How can librarians improve the visibility of accessibility services online and ensure the accessibility of web content? In December 2021, these issues were addressed by an expert panel in a one-hour webinar presented by Springer Nature and Choice/ACRL. We take a look at some of the highlights from the discussion.
There are many accessibility considerations for librarians to take into account. From physical access to library buildings, through to the digital accessibility of both your own library website and the many texts, databases and online products you curate. Moreover, you need to make sure that the people who need them are aware of the accessibility services you offer.
So, what are the best practices to make users aware of your accessibility services online and make library web content more accessible? In a recent webinar hosted by Springer Nature and Choice/ACRL, Professor K.T.L. Vaughan of Washington & Lee University, and Jude Robinson and Hollie Kay from Springer Nature shared their expertise on these topics.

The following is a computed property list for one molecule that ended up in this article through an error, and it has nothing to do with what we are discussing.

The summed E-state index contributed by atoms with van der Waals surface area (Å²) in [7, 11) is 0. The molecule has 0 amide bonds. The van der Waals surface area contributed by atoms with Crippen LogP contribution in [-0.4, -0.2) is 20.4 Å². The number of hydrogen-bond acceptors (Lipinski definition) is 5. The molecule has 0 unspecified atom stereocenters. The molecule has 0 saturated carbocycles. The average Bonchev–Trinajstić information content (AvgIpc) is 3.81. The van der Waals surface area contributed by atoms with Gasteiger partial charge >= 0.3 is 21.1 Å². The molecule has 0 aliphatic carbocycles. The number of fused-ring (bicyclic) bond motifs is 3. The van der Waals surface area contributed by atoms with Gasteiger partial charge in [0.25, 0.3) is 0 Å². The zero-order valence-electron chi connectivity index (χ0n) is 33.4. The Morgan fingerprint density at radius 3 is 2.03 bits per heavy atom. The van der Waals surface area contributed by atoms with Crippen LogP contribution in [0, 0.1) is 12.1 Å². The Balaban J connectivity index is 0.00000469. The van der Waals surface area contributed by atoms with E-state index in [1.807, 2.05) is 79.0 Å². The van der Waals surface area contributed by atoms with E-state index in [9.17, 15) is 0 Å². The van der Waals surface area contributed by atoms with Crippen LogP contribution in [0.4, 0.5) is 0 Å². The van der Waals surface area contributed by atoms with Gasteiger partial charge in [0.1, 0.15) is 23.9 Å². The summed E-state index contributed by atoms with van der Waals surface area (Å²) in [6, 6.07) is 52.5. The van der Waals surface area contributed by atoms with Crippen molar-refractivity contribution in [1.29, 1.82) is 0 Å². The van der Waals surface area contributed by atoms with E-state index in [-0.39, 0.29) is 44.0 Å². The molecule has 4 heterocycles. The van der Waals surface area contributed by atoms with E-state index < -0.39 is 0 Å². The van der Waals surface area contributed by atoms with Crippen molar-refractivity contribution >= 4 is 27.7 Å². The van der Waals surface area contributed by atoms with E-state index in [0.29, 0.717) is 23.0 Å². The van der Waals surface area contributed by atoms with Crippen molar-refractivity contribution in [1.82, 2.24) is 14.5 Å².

First up in the webinar was Professor K.T.L. Vaughan who shared her experiences of raising awareness of library accessibility services.
“The way I think about academic libraries is that they need to be a center of belonging. They should be welcoming institutions and inclusive spaces for all faculty staff and community users."
She went on to explain ‘third place’ theory. This stems from the concept that humans have a first place, home, where they sleep and socialize, and that belongs to them. Then a second place, work, the place they do business and study or learn. And then we need ‘third places’.